Aims: Benefits of routine depression screening for cardiometabolic disease patients remain unclear. We examined the association between depression screening and all-cause mortality and vascular events in cardiometabolic disease patients. Methods and results: 125 143 patients with cardiometabolic diseases (coronary heart disease, diabetes or previous stroke) in the UK participated in primary care chronic disease management in 2008/09, which included depression screening using the Hospital Anxiety and Depression Score. 10 670 receiving depression treatment exempted, 35 537 screened, while 78 936 not screened. We studied all-cause mortality and vascular events at 4 years, by electronic data linkage of 124 414 patients (99.4 on primary care registers to hospital discharge and mortality records and used Cox proportional hazards on matched data using propensity score. Mean age for the screened and not screened population was 69 years (standard deviation--SD 11.9) and 67 years (SD 14.3), respectively; 58% (20 658) of the screened population were men and 65.3% (22 726) were socioeconomically deprived, compared with 54.2% (42 727) and 67.4% (51 686), respectively, in the not screened population. The screened population had lower all-cause mortality (Hazard Ratio--HR 0.89) and vascular events (HR 0.85) in the matched data of N = 21 893 patients each in the screened and the unscreened groups. Conclusion: Depression screening was associated with a reduction in all-cause mortality and vascular events in patients with cardiometabolic diseases. The uptake of screening was poor for unknown reasons. Reverse causality and confounding by disease severity and quality of care are important possible limitations. Further research to determine reproducibility and explore underlying mechanisms is merited.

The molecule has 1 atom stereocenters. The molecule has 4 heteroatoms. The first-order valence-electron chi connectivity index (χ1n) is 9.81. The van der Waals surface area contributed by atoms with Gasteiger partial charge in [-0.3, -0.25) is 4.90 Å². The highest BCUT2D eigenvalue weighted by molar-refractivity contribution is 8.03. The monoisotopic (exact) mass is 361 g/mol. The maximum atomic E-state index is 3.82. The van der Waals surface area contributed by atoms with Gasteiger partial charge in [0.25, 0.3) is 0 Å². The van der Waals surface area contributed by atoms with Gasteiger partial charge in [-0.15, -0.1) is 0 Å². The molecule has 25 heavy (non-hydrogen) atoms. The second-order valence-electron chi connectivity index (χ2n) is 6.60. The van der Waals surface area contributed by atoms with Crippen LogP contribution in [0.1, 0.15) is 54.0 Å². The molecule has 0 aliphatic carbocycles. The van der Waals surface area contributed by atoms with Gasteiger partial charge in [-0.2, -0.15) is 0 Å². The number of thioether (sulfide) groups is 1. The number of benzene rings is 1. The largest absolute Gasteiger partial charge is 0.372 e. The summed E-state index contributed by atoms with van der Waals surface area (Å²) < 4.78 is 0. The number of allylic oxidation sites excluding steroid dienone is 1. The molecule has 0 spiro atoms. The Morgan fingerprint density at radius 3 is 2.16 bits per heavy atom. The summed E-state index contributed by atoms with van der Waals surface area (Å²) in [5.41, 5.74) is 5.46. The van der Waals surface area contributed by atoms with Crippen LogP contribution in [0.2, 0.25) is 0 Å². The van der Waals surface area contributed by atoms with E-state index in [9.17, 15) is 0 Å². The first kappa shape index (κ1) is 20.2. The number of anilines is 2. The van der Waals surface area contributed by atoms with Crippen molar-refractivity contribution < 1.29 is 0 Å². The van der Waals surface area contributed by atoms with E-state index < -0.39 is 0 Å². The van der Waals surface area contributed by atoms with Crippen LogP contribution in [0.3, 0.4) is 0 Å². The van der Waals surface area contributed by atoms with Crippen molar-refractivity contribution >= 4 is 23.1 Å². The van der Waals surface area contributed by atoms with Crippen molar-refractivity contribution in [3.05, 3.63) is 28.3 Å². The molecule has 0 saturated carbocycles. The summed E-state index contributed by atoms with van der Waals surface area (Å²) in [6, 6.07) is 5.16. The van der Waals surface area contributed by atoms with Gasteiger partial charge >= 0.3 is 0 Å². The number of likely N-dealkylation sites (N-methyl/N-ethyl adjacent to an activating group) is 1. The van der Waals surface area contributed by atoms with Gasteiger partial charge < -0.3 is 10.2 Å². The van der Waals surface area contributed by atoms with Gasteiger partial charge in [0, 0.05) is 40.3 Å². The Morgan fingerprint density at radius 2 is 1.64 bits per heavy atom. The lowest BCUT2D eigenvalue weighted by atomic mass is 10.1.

|Number of pages||13|
|Journal||European Heart Journal - Quality of Care & Clinical Outcomes|
|Publication status||Published - 1 Jan 2017|
- coronary heart disease
- diabetes mellitus
- cardiovascular complications